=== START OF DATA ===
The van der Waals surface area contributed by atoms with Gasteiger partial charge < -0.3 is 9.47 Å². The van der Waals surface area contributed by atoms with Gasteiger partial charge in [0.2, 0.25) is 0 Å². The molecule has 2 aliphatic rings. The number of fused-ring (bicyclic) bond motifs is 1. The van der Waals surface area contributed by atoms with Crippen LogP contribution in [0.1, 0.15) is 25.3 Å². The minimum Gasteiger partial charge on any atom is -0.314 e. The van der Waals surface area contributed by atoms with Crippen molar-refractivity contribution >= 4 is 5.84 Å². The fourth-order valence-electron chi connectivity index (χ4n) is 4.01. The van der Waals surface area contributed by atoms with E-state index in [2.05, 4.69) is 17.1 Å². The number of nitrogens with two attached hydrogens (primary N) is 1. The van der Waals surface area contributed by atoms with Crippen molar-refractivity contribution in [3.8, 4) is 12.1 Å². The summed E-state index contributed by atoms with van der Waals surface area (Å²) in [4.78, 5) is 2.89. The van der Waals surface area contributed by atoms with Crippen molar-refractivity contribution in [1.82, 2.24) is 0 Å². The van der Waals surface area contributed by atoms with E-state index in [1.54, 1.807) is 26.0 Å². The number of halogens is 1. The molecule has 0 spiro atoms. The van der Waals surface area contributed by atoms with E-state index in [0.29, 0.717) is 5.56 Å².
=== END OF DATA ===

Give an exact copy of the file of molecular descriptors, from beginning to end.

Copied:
The van der Waals surface area contributed by atoms with Gasteiger partial charge < -0.3 is 9.47 Å². The van der Waals surface area contributed by atoms with Gasteiger partial charge in [0.2, 0.25) is 0 Å². The molecule has 2 aliphatic rings. The number of fused-ring (bicyclic) bond motifs is 1. The van der Waals surface area contributed by atoms with Crippen LogP contribution in [0.1, 0.15) is 25.3 Å². The minimum Gasteiger partial charge on any atom is -0.314 e. The van der Waals surface area contributed by atoms with Crippen molar-refractivity contribution >= 4 is 5.84 Å². The fourth-order valence-electron chi connectivity index (χ4n) is 4.01. The van der Waals surface area contributed by atoms with E-state index in [2.05, 4.69) is 17.1 Å². The number of nitrogens with two attached hydrogens (primary N) is 1. The van der Waals surface area contributed by atoms with Crippen molar-refractivity contribution in [3.8, 4) is 12.1 Å². The summed E-state index contributed by atoms with van der Waals surface area (Å²) in [4.78, 5) is 2.89. The van der Waals surface area contributed by atoms with Crippen molar-refractivity contribution in [1.82, 2.24) is 0 Å². The van der Waals surface area contributed by atoms with E-state index in [1.54, 1.807) is 26.0 Å². The number of halogens is 1. The molecule has 0 spiro atoms. The van der Waals surface area contributed by atoms with E-state index in [0.29, 0.717) is 5.56 Å².